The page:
February 14th 1983

Val approaching Thames’ war memorial (it’s not really leaning, just dodgy camera-work)

St Valentine’s Day.  Hello, my lovers.  Phoned Bruce’s aunt again in the morning, + she invited us round in the evening at about 5.30.  Packed our gear up, which took ages, + walked to town.  There was an old gold mine there, which it is possible to visit.  It had been open the Saturday we’d arrived, but unfortunately was shut now, which just goes to show you should take advantage of things when you can.  Walked in to the centre, + managed to persuade the girl in the garage where we were meeting Sybil (Bruce’s aunt) to look after our bags for the day.  This freed us considerably, physically + mentally, so we celebrated with a pot of tea for one (which we shared) + a buttered bun each (which we didn’t), + then popped up to the War Memorial, set up on a hill overlooking the town.  We took quite a few pictures up there, + of the buildings in the town.  The last time we’d taken In a film to be developed, a lot of them hadn’t come out, + on close examination it seemed that the battery in the camera was gunged up, so now we were shooting our way rapidly thro’ a film to check that it was  now OK.  Fortunately, Thames is a photogenic town, resembling Skagway in many ways, reflecting the similarity of their origins as gold-mining towns.  We then went on a short hike up into the hills above the town, on a well-marked trail.  It was interesting, with quite a few gold-mines cut into the rock – we didn’t have a torch tho, so couldn’t venture too far into them.  We turned back after about an hour or so – we couldn’t follow the trail all the way round, so we would have to retrace our steps at some point.  Fortuitous, as it happened – just after we made it back to town, the skies opened, + it just poured + poured.

We whiled away an hour or so wandering up + down the shops, then collected our bags + were just on our way to the Post Office to kill some more time when a young + hairy man ran up + accosted us.  “Were we friends of Bruce Mackie?”  We were.  This was Nick, Sybil’s son, who had come to pick us up.  This was about all his role, in fact – he dropped us off, stopped for a swift beer, + was off again.  Alan + Sybil were very nice, anxious to please, had a big + well-decorated house, + proceeded immediately to get us well and truly pickled, with beer + sherry, 2 bottles of wine at dinner, followed by liqueurs.  The dinner was most excellent too – roast lamb with mucho trimmings.  We then watched the snooker on telly, before tumbling off to bed – a real double bed, at that.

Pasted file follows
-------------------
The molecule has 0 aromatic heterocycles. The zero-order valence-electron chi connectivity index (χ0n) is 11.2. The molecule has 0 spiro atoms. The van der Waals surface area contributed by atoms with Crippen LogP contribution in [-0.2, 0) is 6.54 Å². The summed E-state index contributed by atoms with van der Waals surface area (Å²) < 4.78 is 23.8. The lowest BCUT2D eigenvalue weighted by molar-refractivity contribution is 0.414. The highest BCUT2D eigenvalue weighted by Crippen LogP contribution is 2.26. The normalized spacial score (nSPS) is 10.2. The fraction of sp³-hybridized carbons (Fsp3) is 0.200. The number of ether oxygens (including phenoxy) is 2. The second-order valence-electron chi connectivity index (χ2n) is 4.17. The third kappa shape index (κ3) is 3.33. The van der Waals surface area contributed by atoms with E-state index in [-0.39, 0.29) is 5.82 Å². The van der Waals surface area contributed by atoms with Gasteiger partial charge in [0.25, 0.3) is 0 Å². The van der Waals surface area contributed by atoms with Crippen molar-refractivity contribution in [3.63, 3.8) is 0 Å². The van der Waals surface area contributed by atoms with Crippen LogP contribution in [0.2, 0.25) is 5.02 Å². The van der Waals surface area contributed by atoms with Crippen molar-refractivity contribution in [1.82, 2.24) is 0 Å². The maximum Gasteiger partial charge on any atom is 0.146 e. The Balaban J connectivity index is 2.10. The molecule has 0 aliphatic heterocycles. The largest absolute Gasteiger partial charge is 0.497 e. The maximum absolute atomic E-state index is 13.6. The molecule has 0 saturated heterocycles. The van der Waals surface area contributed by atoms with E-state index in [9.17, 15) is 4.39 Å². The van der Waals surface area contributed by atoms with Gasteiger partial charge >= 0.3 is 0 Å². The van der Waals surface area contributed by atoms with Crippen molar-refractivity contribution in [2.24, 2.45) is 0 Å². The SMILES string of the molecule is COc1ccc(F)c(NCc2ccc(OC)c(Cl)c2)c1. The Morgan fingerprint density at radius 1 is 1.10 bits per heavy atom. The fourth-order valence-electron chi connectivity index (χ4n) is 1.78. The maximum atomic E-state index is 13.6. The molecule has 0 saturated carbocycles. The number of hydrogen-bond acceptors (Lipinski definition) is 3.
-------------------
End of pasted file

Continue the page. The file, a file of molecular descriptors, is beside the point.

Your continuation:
Aha – mention of camera problems, which could explain the missing photos. But it also explains the large number of photos we have of Thames. Probably, just as well – I shall undoubtedly come to a section where there are no relevant photos available, so I shall save these (plus others from our trip to Coromandel) for a rainy day, photographically speaking.

We do seem to have encountered more Kiwi hospitality, however, which makes life very pleasant (as well as saving us a deal of money.)

  1. Pamela J Blair

    What Skagway are you writing about? The one in Alaska? I don’t remember your going there. Is there another? The Alaska Skagway was definitely a Gold Rush town.

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